This watch needs more gold to somewhat justify its price. A matching gold bracelet as standard equipment is one possible option. As Mr. Carson stated, an automatic should be included, in this instance the Co-Axial would be appropriate. Using the stud card to promote the heritage stable is overdone with the inclusion of that serial #, & should have been left @ the starting gate with limited edition status.

    • Gold bracelet is not a bad idea. I wonder if a gold one with black accents might look good (or not).

      • BIG CHRONO

        Thank you. Black gold accents could be suitable, but should be evaluated during CAD’s, & possibly with test audiences, like with movies.

      • egznyc

        I’m going to vote no to black accents. I guess it’d be preferable to diamond accents though.

    • If you look at Omega’s other offerings, you’ll notice the watches this is closest to would be the Constellation 1952 LE, and maybe the DeVille Trésor. The Constellation is a time-only watch on leather and is roughly $21k, the Trésor is about $13k.

      This watch has a more complicated movement and doesn’t have quite as much gold as the Constellation, and more than the Trésor.

      A gold bracelet would put this piece over $28k, as that much Sedna would be very expensive.

      • BIG CHRONO

        Why should it be in Sedna (aka Everose) gold, or standard gold? Couldn’t stainless steel or titanium suffice as durable goods? Since this piece simulates what once was in the 60’s/70’s, that would put it closer. If Omega were truly going for authenticity it could roll back to the exact price charged back then. Thank you for providing these insights. Are these watches you mention available only from boutiques, or all Omega authorized dealerships?

  • Isaac Marx

    Pretty sure the original FOiS is still being made…at the very least it’s still on Omega’s website. Also the bezel ring of the original FOiS is most certainly not ceramic.

    Agree with you though about a FOiS panda dial in steel…that would be awesome.

  • SuperStrapper

    39.7mm?? Can’t we just say 40mm. Seriously.

  • IanE

    And, if anyone is wondering about Sedna and Sedna Gold, here is a U-tube explication! Personally (and someone had to say it) I prefer my classic Moonwatch (though I would swap, sell and pocket the change if offered!).

    • egznyc

      I have to agree if you’re going the homage route it makes sense to stick to the original steel. And sure, I’d never turn down a golden gift that is easily converted into money.

  • BrJean

    Coloring of the dial is great. Milk & chocolate FTW.

  • iamcalledryan

    Very handsome, the materials and colors are warm and elegant. I prefer the pricing of a non-limited edition variant, but look forward to seeing this on the occasional wrist.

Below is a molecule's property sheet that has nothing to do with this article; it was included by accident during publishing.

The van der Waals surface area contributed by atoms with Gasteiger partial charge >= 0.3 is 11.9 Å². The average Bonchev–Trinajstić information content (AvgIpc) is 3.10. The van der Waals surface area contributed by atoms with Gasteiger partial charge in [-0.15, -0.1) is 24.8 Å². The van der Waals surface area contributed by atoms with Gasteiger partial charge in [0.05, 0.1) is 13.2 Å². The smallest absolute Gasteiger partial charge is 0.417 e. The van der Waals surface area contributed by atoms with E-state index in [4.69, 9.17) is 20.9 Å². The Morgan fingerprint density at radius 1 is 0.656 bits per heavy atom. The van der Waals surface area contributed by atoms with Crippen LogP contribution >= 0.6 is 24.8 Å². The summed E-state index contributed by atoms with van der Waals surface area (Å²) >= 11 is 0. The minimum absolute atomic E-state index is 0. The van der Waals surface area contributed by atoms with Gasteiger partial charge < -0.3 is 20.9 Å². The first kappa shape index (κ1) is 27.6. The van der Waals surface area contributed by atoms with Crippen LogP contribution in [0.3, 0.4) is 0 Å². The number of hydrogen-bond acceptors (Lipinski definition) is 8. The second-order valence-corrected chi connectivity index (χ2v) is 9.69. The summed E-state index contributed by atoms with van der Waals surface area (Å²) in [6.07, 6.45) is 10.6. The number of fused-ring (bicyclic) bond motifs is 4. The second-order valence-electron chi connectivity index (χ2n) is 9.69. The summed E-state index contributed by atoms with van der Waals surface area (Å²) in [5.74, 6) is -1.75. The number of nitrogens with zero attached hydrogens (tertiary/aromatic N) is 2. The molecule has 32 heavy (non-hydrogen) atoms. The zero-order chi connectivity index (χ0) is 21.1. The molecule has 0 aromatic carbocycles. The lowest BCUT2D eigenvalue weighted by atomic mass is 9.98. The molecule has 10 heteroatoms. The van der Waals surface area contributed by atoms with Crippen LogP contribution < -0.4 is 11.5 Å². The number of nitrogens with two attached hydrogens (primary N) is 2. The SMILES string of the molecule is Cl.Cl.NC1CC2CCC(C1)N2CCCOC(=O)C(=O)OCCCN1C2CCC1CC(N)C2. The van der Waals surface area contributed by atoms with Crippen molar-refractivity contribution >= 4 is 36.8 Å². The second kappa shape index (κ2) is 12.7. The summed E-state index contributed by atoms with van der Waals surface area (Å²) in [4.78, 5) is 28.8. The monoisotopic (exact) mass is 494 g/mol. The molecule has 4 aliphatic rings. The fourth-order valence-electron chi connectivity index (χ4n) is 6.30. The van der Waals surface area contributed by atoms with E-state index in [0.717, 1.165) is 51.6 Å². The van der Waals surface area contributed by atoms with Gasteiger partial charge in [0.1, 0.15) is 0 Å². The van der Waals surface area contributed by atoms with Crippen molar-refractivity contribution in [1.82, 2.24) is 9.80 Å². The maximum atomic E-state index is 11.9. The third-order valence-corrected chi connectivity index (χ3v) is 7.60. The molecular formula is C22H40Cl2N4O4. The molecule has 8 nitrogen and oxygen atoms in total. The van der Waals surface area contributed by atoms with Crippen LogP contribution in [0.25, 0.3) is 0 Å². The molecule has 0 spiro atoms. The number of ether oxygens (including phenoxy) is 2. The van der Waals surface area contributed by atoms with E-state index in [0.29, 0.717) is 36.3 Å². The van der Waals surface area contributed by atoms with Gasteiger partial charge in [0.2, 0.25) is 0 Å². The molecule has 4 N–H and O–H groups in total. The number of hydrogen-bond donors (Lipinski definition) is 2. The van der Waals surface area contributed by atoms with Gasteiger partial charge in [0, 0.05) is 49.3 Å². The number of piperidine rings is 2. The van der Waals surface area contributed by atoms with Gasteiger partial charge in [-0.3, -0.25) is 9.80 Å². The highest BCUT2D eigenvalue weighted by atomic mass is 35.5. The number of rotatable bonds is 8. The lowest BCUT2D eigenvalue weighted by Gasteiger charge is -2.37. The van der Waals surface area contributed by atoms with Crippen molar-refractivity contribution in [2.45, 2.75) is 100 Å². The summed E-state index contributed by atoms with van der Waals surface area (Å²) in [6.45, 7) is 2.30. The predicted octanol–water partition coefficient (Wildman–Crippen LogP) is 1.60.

• egznyc

      Ah, but Ariel notes this isn’t a limited edition. It’s just individually numbered. Still too dear.

      • iamcalledryan

        whoops, yes, just a number!

  • Chaz

    Sorry…I skipped the article and got excited and worked up the second I saw “Omega” and “limited/numbered/special Edition”.

    They really don’t do enough of those…

  • Richard Baptist

    Ariel, I’m no speedmaster expert but these are the only panda dial speedmaster in steel that I know of:

    http://www.fratellowatches.com/speedy-tuesday-omega-speedmaster-legend/

    and

    http://www.fratellowatches.com/omega-speedmaster-professional-356931/

    Thanks

  • Very nice. The Sedna gold is really warm.

    I must disagree with the preference for automatic movements, particularly when there’s no complications. Without a date, you’re looking at less than 30 seconds to wind and set the watch. That’s 30 seconds of tactile pleasure, not wasted time. People with OCD who have a large watch collection get a pass though.

    • iamcalledryan

      I absolutely agree about the tactile pleasure – wouldn’t dream of investing in an auto winder unless I had a perpetual with a small power reserve. But the chrono on that Omega is a complication – with a little wine in me I would even have a go at arguing that the co-axial is too!

  • egznyc

    Handsome watch and with that great heritage, too. I’ve never had a panda dial but it looks sharp. Never mind what I’ve heard from some folks about it just looking too “cute,” as though we were talking about an actual panda.

  • Skeletor

    Nice looking watch

  • Andrew Hughes

    Beautiful… but I am so confused with how many Speed Master versions exist. Apaarenly quite a lot. Maybe one day…

  • Skeletor

    They should have left it in space. It’s not full gold, it’s gold plated or 18k. Pure gold is too soft and warps. Overpriced for a manual mechanical. No one in their right mind would buy this over a Rolex. Especially knowing it’s tainted by Swatch group. Yukhhh…

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  • wallydog2

    I have a ranch to sell for $18,000 + sales tax.

  • Hydra

    very very beautiful!